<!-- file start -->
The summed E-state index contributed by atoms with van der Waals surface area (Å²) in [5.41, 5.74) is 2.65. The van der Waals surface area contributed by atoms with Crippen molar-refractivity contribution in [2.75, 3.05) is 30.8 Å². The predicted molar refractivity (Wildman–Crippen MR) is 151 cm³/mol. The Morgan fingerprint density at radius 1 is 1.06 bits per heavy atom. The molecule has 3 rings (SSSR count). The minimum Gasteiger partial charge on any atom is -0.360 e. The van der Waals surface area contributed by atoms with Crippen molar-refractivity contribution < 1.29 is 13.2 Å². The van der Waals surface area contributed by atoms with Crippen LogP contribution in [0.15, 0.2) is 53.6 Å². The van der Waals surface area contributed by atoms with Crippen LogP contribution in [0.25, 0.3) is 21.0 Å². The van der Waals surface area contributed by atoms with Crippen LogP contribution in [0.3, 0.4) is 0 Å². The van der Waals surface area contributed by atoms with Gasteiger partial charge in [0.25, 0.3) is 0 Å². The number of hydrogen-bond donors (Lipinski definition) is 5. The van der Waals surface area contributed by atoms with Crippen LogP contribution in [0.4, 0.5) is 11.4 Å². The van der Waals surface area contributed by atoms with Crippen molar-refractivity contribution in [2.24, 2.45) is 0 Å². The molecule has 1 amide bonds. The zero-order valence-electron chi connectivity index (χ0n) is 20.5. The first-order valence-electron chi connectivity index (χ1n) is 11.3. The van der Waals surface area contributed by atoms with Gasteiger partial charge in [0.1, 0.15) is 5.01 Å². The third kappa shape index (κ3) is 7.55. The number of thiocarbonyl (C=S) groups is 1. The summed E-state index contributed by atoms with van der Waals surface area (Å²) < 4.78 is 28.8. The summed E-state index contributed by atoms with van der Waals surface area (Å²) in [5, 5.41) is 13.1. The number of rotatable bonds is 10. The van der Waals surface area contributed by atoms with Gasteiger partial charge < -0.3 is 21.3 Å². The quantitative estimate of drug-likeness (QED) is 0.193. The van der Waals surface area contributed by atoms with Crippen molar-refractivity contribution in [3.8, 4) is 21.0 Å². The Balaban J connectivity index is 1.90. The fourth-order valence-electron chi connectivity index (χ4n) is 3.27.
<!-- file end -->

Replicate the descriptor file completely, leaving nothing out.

The summed E-state index contributed by atoms with van der Waals surface area (Å²) in [5.41, 5.74) is 2.65. The van der Waals surface area contributed by atoms with Crippen molar-refractivity contribution in [2.75, 3.05) is 30.8 Å². The predicted molar refractivity (Wildman–Crippen MR) is 151 cm³/mol. The Morgan fingerprint density at radius 1 is 1.06 bits per heavy atom. The molecule has 3 rings (SSSR count). The minimum Gasteiger partial charge on any atom is -0.360 e. The van der Waals surface area contributed by atoms with Crippen molar-refractivity contribution < 1.29 is 13.2 Å². The van der Waals surface area contributed by atoms with Crippen LogP contribution in [0.15, 0.2) is 53.6 Å². The van der Waals surface area contributed by atoms with Crippen LogP contribution in [0.25, 0.3) is 21.0 Å². The van der Waals surface area contributed by atoms with Crippen LogP contribution in [0.3, 0.4) is 0 Å². The van der Waals surface area contributed by atoms with Gasteiger partial charge in [0.25, 0.3) is 0 Å². The number of hydrogen-bond donors (Lipinski definition) is 5. The van der Waals surface area contributed by atoms with Crippen LogP contribution in [0.4, 0.5) is 11.4 Å². The van der Waals surface area contributed by atoms with Crippen molar-refractivity contribution in [2.24, 2.45) is 0 Å². The molecule has 1 amide bonds. The zero-order valence-electron chi connectivity index (χ0n) is 20.5. The first-order valence-electron chi connectivity index (χ1n) is 11.3. The van der Waals surface area contributed by atoms with Gasteiger partial charge in [0.1, 0.15) is 5.01 Å². The third kappa shape index (κ3) is 7.55. The number of thiocarbonyl (C=S) groups is 1. The summed E-state index contributed by atoms with van der Waals surface area (Å²) < 4.78 is 28.8. The summed E-state index contributed by atoms with van der Waals surface area (Å²) in [5, 5.41) is 13.1. The number of rotatable bonds is 10. The van der Waals surface area contributed by atoms with Gasteiger partial charge < -0.3 is 21.3 Å². The quantitative estimate of drug-likeness (QED) is 0.193. The van der Waals surface area contributed by atoms with Crippen molar-refractivity contribution in [3.8, 4) is 21.0 Å². The Balaban J connectivity index is 1.90. The fourth-order valence-electron chi connectivity index (χ4n) is 3.27.